When a shot comes close to hitting you, slow motion kicks in. Space Pirate Trainer features one of the best representations of Matrix or Max Payne-style bullet time I’ve experienced in VR, and I found myself staring right at an incoming laser pulse just before contorting my spine to gracefully spin out of the way of impending disaster. It all feels very fluid, and it made me feel like a superhero dancing my way through deadly raindrops.
Enemy droids range from tiny swarmers, darting laser hurlers, beam-shooting snipers and heavy rocket-firing menaces. Like any good arcade shooter, there are a few mini-bosses and even a huge motherbot thrown in for good measure. Overall though, the designs aren’t that varied, different or overly interesting. The real focus here is on the action, not the diversity.
Given the chaotic visuals in SPT with vast numbers of swarming, undulating drones on some levels, I appreciated the audible cues the droids made when they were about to fire. Once I got accustom to it, I quickly spun my head around to catch a glimpse of incoming fire. And the upbeat EDM soundtrack is a perfect complement to the futuristic, frantic action.
Final Score: 7.5/10 – Really Good
Overall, Space Pirate Trainer is a lot of fun and addictive, and features great mechanics, but it’s also a bit vanilla and predictable. It’s done well, but with myriad VR wave shooters to choose from now, it doesn’t stand out as novel or overly exciting. What it is, though, is a solid, energetic VR wave shooter that continued to challenge me and made me come back to try and get my initials emblazoned on the various leaderboards. Just like my old arcade days, I found myself saying “Let me try just one more time to get my initials on the board.”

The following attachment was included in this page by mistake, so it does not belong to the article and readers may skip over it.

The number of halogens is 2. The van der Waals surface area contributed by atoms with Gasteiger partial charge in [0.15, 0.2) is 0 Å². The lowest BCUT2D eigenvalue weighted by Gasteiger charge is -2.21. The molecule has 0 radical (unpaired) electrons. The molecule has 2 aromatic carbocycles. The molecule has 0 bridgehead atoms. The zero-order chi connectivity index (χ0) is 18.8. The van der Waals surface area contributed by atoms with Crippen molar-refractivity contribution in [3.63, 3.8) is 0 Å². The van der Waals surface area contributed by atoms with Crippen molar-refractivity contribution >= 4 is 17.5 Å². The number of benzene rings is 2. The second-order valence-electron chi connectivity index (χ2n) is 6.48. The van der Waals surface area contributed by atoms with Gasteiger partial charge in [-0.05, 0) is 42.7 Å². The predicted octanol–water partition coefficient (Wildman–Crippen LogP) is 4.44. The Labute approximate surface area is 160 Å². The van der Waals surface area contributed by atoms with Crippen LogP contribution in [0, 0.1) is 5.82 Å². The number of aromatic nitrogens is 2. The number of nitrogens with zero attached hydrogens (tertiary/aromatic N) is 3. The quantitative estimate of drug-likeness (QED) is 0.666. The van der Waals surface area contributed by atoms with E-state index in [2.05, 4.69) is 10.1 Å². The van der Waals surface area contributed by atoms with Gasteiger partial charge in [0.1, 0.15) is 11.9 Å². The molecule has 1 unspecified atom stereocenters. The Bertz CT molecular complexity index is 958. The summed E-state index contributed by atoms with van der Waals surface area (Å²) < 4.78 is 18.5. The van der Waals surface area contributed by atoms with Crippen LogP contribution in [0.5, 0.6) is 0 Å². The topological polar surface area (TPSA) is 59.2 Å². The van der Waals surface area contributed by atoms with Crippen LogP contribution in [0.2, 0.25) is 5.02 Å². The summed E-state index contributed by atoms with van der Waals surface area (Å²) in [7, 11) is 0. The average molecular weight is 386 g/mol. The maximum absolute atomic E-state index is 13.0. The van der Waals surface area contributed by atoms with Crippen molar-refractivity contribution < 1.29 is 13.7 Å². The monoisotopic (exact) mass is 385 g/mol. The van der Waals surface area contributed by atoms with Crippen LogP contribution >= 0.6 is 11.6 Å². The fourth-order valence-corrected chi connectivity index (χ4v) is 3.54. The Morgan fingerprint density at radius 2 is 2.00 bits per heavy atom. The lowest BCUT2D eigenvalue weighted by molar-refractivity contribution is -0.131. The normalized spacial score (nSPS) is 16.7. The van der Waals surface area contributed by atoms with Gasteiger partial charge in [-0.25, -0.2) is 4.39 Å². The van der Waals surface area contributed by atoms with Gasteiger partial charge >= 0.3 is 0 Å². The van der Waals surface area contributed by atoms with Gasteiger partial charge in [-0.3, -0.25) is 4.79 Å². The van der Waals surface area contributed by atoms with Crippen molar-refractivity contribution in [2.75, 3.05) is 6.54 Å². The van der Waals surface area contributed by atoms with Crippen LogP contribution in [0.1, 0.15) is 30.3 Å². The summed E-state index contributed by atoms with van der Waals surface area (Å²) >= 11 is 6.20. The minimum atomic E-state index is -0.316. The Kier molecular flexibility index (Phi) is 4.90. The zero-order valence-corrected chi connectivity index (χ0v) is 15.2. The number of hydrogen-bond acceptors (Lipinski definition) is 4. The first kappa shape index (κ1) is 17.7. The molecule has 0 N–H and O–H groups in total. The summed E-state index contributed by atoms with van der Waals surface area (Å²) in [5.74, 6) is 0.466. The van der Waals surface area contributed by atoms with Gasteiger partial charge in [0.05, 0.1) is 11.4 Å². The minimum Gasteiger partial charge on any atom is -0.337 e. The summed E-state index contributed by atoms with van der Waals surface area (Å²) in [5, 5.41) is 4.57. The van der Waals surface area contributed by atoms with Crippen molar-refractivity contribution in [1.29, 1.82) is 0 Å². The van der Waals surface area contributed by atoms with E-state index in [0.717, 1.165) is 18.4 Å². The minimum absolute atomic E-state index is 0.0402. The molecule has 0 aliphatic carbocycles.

Space Pirate Trainer finally released on PSVR in late November, 2018 after hitting PC VR headsets for the first time over two years ago. In terms of content the PSVR version appears to be identical and the developers did a great job of porting over the entire experience. Since the PSVR uses just one single front-facing camera, the ideal gameplay experience is to always face forward, which fits Space Pirate Trainer very well. The PS Move controllers work great for a simple game like this and I never noticed any controller tracking issues. Since I have a background of playing the game on Rift and Vive, I wanted to side step and duck and move around a lot more than the PSVR tracking allowed. The camera can only see a cone in front of itself and if I ducked too low to dodge or sidestepped too far it couldn’t see me anymore. Once I got used to that limitation, it wasn’t much of an issue. The end result is a game that feels true to its PC VR roots in spite of the limiting tracking space afforded on Sony’s headset. Still highly recommended, but at this stage of the industry it’s a hard sell over other more robust and fully-featured shooters. (PSVR verdict written by Games Editor David Jagneaux.)